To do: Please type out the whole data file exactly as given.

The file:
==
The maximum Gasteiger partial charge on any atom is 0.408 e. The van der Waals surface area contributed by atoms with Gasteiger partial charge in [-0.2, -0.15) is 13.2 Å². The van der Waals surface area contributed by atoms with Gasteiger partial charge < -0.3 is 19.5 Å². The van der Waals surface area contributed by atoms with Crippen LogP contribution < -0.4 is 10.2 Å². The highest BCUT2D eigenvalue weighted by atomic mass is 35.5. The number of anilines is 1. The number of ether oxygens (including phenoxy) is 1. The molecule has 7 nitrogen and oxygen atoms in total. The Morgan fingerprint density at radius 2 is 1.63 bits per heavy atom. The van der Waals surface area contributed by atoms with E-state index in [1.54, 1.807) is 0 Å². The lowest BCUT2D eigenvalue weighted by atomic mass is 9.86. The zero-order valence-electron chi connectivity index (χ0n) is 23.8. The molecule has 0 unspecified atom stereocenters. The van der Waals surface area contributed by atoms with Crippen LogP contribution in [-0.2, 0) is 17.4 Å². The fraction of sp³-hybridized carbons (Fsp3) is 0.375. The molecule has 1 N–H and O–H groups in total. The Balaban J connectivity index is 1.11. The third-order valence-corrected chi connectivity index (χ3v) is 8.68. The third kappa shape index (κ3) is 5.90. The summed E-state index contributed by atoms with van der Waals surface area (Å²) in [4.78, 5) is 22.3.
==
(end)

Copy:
The maximum Gasteiger partial charge on any atom is 0.408 e. The van der Waals surface area contributed by atoms with Gasteiger partial charge in [-0.2, -0.15) is 13.2 Å². The van der Waals surface area contributed by atoms with Gasteiger partial charge < -0.3 is 19.5 Å². The van der Waals surface area contributed by atoms with Crippen LogP contribution < -0.4 is 10.2 Å². The highest BCUT2D eigenvalue weighted by atomic mass is 35.5. The number of anilines is 1. The number of ether oxygens (including phenoxy) is 1. The molecule has 7 nitrogen and oxygen atoms in total. The Morgan fingerprint density at radius 2 is 1.63 bits per heavy atom. The van der Waals surface area contributed by atoms with E-state index in [1.54, 1.807) is 0 Å². The lowest BCUT2D eigenvalue weighted by atomic mass is 9.86. The zero-order valence-electron chi connectivity index (χ0n) is 23.8. The molecule has 0 unspecified atom stereocenters. The van der Waals surface area contributed by atoms with Crippen LogP contribution in [-0.2, 0) is 17.4 Å². The fraction of sp³-hybridized carbons (Fsp3) is 0.375. The molecule has 1 N–H and O–H groups in total. The Balaban J connectivity index is 1.11. The third-order valence-corrected chi connectivity index (χ3v) is 8.68. The third kappa shape index (κ3) is 5.90. The summed E-state index contributed by atoms with van der Waals surface area (Å²) in [4.78, 5) is 22.3.